Cook the fries in 3 batches – Separate the cooked potatoes into 3 even piles (batches). We will be doing Fry #1 in three batches in a 24 cm / 10″ pot. If your pot is larger or smaller, adjust the number of batches accordingly so all the fries in one batch can float in a single layer in the oil.
Add 1/3 of Batch #1 – Using a spider or slotted spoon, carefully add 1/3 of the first batch into the oil.
⚠️ WAIT 10 seconds then add another 1/3 of batch #1. Pausing before adding more fries is important to ensure the oil doesn’t bubble up too high. Use this time to load up, ready to add more fries.
Repeat – Wait 10 seconds, then add the final 1/3 of Batch #1.
Fry 50 seconds – Once all the fries are in, start the timer and fry for 50 seconds, moving the fries around once or twice.
8. Cool 30 minutes
Remove the fries from the oil using a slotted spoon and spread onto a paper towel-lined tray in a single layer. They will be pale and not yet crispy.
Carry out Fry #1 for the remaining two batches using the same staggered approach (ie. 1/3 + 1/3 + 1/3) within each batch. Ensure the oil is back at 205°C/400°F before starting each batch. Then cool all the fries for 30 minutes on some paper towel-lined trays.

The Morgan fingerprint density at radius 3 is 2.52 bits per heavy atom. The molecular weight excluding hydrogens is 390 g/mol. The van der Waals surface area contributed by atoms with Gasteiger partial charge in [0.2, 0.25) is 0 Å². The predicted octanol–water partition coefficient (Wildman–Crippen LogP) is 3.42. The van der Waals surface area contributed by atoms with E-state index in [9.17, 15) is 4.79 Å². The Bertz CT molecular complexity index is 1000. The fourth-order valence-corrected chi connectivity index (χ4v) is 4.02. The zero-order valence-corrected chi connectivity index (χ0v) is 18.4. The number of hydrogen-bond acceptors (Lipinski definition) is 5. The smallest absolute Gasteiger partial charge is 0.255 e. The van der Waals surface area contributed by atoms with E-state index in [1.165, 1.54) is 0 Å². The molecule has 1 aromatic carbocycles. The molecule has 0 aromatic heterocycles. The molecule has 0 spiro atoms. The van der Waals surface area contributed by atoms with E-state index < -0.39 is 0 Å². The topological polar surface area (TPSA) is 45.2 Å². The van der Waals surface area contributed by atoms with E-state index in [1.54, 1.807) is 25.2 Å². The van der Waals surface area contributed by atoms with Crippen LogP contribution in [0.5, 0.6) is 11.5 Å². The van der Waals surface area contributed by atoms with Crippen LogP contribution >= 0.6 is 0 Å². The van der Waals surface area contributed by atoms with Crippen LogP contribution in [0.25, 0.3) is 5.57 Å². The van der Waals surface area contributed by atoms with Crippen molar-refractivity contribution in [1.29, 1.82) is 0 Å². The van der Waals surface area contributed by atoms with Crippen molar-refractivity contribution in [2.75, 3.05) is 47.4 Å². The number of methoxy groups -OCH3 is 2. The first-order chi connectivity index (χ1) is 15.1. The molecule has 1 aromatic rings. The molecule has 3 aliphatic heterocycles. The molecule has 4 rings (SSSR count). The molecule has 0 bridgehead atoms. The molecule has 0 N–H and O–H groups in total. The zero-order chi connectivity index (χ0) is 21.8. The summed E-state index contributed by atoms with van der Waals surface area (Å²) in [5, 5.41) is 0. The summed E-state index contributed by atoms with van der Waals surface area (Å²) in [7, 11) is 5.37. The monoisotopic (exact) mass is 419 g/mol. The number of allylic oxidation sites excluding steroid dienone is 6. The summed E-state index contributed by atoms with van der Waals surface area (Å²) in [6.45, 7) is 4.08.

9. Fry #2 – crisp them up!
After cooling the fries, heat the oil to 205°C/400°F again. Now fry half all the french fries for 4 minutes until they are a gorgeous golden colour and wonderfully crispy.
Remove with a slotted spoon into a large paper towel-lined bowl then repeat with the remaining fries.
Why a bowl instead of tray to hold the fries? A bowl keeps the cooked fries warmer whilst still allowing for oil drainage. This way the first batch you cook will still be hot by the time you finish cooking the second batch. The bowl also doubles as a suitable tossing vessel once sprinkled with your favourite seasoning, as you’ll see later!
How to cook lots of fries and serve them all hot? Completed fries can be flash-fried for an extra 30 seconds to 1 minute to reheat. This way you can serve up all the fries piping hot!
Now that your fries are done, sprinkle with salt or your favourite fries seasoning while hot so the salt sticks. Toss, then serve! Remember, these fries will stay crispy for more than 15 minutes, though of course they are best consumed piping hot!
Tip: Remember these French fries are also pre-salted inside because we blanched them in salted water. So don’t go too crazy with the seasoning salt. Sprinkle judiciously, taste (I know, I hate to ask that of you), and then sprinkle more if you think it needs it.
Salt – table salt or sea salt flakes. Larger-grained cooking or kosher salt doesn’t stick as well.